The generally unique unlock sequence of values is seen by the bridge device as a “key” to unlock the bridge device. For example, as seen in Table 1 of FIG. 4, an exemplary unlock sequence of 20 one-sector verify commands can use a sequence of hexadecimal start addresses. The form of each verify command is specific to the storage device communication protocol being used. Generally, a verify command is of the following form:

    • VERIFY (start address, length)
      One example of a protocol-specific command suitable for an operating system using a SCSI abstraction layer to manage block devices is shown in Table 2 of FIG. 5. For such an operating system, a verify command can be constructed by formatting a SCSI VERIFY(10) command descriptor block.

Those skilled in the art will understand from this example how to construct and implement similar commands using other operating systems and command types. A command that includes a selectively variable field (for example, address, length, etc.) that is innocuous to the target device is suitable for use in connection with embodiments of the claimed bridge device access system. Those skilled in the art will appreciate that the commands do not all have to be of the same type, nor do they have to be verify or other innocuous commands, per se. For example, write commands and/or read commands can be used in lieu of the verify command embodiment discussed above. However, such write commands can pose risks to the storage device in certain settings (for example, forensics evaluation of the storage device relies on the static nature of data on the storage device subject to examination). Therefore, as will be appreciated by those skilled in the art, some care and consideration likely should be employed when selecting the type and content of commands used in the unlock sequence.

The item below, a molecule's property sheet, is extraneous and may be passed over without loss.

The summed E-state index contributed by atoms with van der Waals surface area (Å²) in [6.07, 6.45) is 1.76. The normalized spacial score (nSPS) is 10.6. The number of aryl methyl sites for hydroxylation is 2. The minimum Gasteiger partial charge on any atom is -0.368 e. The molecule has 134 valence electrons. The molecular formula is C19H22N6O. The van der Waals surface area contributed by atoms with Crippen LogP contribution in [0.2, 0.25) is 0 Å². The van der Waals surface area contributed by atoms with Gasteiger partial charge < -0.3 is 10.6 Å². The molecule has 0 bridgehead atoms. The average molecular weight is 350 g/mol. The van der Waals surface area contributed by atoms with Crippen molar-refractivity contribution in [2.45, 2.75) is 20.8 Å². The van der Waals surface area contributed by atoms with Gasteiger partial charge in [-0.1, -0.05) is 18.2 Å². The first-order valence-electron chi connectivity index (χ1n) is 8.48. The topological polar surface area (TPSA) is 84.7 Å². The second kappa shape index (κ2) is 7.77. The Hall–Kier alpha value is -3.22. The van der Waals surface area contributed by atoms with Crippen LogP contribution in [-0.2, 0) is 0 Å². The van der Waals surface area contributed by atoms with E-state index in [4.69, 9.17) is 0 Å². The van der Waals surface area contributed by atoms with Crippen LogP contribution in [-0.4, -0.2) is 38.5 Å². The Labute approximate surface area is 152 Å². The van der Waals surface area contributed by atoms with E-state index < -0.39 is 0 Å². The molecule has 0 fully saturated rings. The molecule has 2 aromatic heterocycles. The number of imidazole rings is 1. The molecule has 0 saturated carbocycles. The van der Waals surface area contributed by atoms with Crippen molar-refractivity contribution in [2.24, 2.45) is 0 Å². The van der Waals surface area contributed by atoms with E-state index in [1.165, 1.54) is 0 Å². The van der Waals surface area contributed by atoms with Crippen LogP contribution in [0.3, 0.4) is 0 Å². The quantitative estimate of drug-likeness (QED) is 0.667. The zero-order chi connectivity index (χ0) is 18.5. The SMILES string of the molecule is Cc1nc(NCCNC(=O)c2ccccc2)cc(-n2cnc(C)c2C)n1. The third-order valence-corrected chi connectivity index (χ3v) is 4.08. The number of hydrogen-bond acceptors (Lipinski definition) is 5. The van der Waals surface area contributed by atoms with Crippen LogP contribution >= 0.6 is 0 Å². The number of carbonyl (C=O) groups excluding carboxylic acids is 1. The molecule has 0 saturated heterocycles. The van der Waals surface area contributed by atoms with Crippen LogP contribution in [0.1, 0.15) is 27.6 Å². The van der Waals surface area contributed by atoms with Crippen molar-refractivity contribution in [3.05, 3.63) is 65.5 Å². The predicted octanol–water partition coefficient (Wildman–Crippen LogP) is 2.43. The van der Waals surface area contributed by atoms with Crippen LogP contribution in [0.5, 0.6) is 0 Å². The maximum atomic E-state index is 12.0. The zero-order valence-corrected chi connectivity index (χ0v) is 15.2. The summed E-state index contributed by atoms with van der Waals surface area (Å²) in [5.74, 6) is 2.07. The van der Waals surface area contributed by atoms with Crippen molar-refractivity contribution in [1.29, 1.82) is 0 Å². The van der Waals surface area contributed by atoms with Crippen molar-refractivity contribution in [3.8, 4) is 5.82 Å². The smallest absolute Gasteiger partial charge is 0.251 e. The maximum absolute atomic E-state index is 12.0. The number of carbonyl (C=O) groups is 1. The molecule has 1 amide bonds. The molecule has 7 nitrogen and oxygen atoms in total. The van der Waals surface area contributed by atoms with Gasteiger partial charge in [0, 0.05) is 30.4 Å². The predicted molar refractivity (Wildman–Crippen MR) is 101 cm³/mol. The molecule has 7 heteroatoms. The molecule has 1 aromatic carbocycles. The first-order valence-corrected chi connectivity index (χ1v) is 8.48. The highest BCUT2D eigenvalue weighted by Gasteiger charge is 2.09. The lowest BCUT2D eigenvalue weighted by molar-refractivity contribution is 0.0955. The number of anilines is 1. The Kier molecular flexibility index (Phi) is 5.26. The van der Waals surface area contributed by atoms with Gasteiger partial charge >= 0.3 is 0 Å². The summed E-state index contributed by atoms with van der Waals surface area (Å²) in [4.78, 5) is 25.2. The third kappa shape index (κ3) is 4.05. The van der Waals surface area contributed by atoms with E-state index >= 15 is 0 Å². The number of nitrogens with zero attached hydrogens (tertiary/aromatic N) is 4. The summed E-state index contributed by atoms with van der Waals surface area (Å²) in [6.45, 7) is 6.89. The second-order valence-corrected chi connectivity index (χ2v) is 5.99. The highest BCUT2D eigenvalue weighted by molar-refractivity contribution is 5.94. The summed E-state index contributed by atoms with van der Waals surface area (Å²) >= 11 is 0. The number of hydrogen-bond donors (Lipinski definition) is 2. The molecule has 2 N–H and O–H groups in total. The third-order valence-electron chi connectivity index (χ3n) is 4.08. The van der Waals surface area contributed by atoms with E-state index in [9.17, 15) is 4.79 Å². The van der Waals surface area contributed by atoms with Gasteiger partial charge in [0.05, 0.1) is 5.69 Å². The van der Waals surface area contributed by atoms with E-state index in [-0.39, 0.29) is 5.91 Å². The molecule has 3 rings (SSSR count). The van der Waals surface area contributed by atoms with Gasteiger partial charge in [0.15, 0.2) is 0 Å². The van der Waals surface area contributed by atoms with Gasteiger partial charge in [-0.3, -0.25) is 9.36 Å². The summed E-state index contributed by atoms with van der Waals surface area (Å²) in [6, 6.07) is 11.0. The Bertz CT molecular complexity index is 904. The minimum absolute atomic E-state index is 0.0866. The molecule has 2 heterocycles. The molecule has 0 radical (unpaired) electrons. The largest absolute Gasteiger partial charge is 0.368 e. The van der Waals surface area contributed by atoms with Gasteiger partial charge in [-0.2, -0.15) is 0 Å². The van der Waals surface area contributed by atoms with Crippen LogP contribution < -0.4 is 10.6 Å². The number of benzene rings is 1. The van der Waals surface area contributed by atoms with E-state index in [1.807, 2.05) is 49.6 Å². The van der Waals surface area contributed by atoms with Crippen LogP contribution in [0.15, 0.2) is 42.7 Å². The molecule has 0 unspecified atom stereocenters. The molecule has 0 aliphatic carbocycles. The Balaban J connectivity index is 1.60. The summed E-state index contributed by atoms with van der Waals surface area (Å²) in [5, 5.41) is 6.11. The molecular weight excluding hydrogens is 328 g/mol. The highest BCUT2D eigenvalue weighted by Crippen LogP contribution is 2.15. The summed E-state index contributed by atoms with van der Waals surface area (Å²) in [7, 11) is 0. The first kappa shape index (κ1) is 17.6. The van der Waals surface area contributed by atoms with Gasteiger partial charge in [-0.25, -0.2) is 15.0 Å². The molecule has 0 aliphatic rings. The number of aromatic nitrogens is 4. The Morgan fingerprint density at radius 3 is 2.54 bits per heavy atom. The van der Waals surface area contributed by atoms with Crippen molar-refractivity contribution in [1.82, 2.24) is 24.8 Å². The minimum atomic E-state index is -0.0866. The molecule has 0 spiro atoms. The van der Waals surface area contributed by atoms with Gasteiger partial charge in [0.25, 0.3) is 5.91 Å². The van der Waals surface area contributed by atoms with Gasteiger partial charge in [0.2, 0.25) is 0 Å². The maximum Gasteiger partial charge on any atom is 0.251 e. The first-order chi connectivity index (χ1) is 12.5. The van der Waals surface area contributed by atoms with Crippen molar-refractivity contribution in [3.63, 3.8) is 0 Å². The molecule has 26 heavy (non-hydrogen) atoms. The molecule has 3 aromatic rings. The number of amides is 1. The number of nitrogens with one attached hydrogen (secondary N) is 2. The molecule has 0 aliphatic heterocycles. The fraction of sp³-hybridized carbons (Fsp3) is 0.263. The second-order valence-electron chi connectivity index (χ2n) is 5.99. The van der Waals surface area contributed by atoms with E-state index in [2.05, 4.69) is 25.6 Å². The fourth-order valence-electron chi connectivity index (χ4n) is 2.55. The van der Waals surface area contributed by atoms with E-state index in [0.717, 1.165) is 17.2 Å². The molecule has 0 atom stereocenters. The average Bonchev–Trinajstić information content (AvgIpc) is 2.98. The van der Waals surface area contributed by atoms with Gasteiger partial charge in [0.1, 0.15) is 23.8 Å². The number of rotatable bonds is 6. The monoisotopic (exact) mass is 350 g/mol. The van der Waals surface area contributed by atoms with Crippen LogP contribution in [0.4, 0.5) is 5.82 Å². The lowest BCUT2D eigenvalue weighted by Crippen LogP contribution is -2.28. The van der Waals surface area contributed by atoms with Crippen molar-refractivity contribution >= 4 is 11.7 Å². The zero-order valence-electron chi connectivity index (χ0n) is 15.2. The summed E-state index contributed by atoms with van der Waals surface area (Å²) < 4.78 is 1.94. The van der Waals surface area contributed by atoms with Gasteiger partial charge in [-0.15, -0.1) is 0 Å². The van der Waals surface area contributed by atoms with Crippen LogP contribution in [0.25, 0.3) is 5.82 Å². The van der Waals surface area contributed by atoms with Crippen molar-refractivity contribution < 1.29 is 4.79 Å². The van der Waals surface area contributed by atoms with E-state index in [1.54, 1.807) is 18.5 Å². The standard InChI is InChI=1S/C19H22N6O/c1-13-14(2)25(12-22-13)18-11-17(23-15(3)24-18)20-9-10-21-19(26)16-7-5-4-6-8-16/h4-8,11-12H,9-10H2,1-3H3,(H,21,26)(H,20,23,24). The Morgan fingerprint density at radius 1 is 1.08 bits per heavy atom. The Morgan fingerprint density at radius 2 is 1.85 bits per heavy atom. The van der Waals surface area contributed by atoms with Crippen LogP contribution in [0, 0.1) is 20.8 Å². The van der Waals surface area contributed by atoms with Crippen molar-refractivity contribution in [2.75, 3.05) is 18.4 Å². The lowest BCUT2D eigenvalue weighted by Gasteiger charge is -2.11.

According to its standard operating process, a bridge device receiving a verify command such as the one shown in Table 2 will pass the verify command through the bridge device to the storage device, and will pass the storage device's command response back to the host. However, the bridge device also monitors commands from the host, looking for the unlock sequence. If the bridge does not receive the exact sequence of commands in the unlock sequence, the bridge device will remain “locked.” Once the bridge device enters the “unlocked” state, the next command received will be treated as a potential bridge-access command, embodiments of which are discussed below. The bridge returns to the “locked” state immediately after processing the post-unlock sequence command.